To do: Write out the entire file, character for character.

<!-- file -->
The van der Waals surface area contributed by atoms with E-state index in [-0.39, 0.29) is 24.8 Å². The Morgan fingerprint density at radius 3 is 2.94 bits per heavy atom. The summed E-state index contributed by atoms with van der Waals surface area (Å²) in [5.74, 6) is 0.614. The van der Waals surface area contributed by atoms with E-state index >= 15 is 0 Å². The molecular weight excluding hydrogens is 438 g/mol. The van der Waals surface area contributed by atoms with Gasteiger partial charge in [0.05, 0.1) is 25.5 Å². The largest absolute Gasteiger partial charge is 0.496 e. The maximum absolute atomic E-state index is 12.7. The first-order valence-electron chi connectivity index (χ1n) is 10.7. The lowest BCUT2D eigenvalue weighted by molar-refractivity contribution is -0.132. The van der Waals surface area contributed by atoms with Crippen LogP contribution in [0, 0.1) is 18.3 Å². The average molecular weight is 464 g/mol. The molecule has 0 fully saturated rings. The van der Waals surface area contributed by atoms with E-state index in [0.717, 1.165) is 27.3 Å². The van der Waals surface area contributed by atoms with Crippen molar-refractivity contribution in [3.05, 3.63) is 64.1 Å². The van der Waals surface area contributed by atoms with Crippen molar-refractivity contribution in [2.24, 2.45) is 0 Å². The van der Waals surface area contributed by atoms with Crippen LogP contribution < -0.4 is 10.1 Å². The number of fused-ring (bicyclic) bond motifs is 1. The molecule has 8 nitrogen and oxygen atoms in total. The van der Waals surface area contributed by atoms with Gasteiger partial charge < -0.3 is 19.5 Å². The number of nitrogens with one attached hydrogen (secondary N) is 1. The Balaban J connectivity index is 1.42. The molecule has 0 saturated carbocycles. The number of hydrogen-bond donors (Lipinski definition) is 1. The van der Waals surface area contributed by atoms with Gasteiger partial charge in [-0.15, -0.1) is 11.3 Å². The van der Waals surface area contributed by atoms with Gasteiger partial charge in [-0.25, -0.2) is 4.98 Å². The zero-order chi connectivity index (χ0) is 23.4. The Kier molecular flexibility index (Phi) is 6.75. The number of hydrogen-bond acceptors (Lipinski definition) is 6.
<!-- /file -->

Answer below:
The van der Waals surface area contributed by atoms with E-state index in [-0.39, 0.29) is 24.8 Å². The Morgan fingerprint density at radius 3 is 2.94 bits per heavy atom. The summed E-state index contributed by atoms with van der Waals surface area (Å²) in [5.74, 6) is 0.614. The van der Waals surface area contributed by atoms with E-state index >= 15 is 0 Å². The molecular weight excluding hydrogens is 438 g/mol. The van der Waals surface area contributed by atoms with Gasteiger partial charge in [0.05, 0.1) is 25.5 Å². The largest absolute Gasteiger partial charge is 0.496 e. The maximum absolute atomic E-state index is 12.7. The first-order valence-electron chi connectivity index (χ1n) is 10.7. The lowest BCUT2D eigenvalue weighted by molar-refractivity contribution is -0.132. The van der Waals surface area contributed by atoms with Crippen LogP contribution in [0, 0.1) is 18.3 Å². The average molecular weight is 464 g/mol. The molecule has 0 fully saturated rings. The van der Waals surface area contributed by atoms with E-state index in [0.717, 1.165) is 27.3 Å². The van der Waals surface area contributed by atoms with Crippen molar-refractivity contribution in [3.05, 3.63) is 64.1 Å². The van der Waals surface area contributed by atoms with Crippen molar-refractivity contribution in [2.24, 2.45) is 0 Å². The van der Waals surface area contributed by atoms with Crippen LogP contribution < -0.4 is 10.1 Å². The number of fused-ring (bicyclic) bond motifs is 1. The molecule has 8 nitrogen and oxygen atoms in total. The van der Waals surface area contributed by atoms with Gasteiger partial charge < -0.3 is 19.5 Å². The number of nitrogens with one attached hydrogen (secondary N) is 1. The Balaban J connectivity index is 1.42. The molecule has 0 saturated carbocycles. The number of hydrogen-bond donors (Lipinski definition) is 1. The van der Waals surface area contributed by atoms with Gasteiger partial charge in [-0.15, -0.1) is 11.3 Å². The van der Waals surface area contributed by atoms with Gasteiger partial charge in [-0.25, -0.2) is 4.98 Å². The zero-order chi connectivity index (χ0) is 23.4. The Kier molecular flexibility index (Phi) is 6.75. The number of hydrogen-bond acceptors (Lipinski definition) is 6.